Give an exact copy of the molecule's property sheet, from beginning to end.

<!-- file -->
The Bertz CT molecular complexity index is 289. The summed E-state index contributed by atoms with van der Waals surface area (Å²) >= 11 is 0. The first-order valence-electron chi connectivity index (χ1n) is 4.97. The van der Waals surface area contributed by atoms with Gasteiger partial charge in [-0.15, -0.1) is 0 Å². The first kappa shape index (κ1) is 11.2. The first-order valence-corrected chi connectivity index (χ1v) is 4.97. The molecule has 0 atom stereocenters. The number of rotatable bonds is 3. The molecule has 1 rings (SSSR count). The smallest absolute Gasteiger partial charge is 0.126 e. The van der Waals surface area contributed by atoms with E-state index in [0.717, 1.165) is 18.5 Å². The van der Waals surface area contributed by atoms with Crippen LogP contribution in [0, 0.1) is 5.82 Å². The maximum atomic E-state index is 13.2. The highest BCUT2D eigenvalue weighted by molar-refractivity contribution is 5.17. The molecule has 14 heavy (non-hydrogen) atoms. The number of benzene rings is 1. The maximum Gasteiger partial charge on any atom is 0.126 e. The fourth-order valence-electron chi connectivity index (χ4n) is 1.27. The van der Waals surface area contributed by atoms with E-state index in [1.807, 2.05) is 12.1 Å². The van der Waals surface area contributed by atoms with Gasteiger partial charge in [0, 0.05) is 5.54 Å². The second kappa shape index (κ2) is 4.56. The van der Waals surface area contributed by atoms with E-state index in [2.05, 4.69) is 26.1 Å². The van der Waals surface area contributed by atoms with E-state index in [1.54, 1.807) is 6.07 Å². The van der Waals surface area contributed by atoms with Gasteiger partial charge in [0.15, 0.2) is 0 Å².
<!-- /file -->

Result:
The Bertz CT molecular complexity index is 289. The summed E-state index contributed by atoms with van der Waals surface area (Å²) >= 11 is 0. The first-order valence-electron chi connectivity index (χ1n) is 4.97. The van der Waals surface area contributed by atoms with Gasteiger partial charge in [-0.15, -0.1) is 0 Å². The first kappa shape index (κ1) is 11.2. The first-order valence-corrected chi connectivity index (χ1v) is 4.97. The molecule has 0 atom stereocenters. The number of rotatable bonds is 3. The molecule has 1 rings (SSSR count). The smallest absolute Gasteiger partial charge is 0.126 e. The van der Waals surface area contributed by atoms with E-state index in [0.717, 1.165) is 18.5 Å². The van der Waals surface area contributed by atoms with Crippen LogP contribution in [0, 0.1) is 5.82 Å². The maximum atomic E-state index is 13.2. The highest BCUT2D eigenvalue weighted by molar-refractivity contribution is 5.17. The molecule has 14 heavy (non-hydrogen) atoms. The number of benzene rings is 1. The maximum Gasteiger partial charge on any atom is 0.126 e. The fourth-order valence-electron chi connectivity index (χ4n) is 1.27. The van der Waals surface area contributed by atoms with E-state index in [1.807, 2.05) is 12.1 Å². The van der Waals surface area contributed by atoms with Gasteiger partial charge in [0, 0.05) is 5.54 Å². The second kappa shape index (κ2) is 4.56. The van der Waals surface area contributed by atoms with E-state index in [2.05, 4.69) is 26.1 Å². The van der Waals surface area contributed by atoms with E-state index in [1.54, 1.807) is 6.07 Å². The van der Waals surface area contributed by atoms with Gasteiger partial charge in [0.15, 0.2) is 0 Å².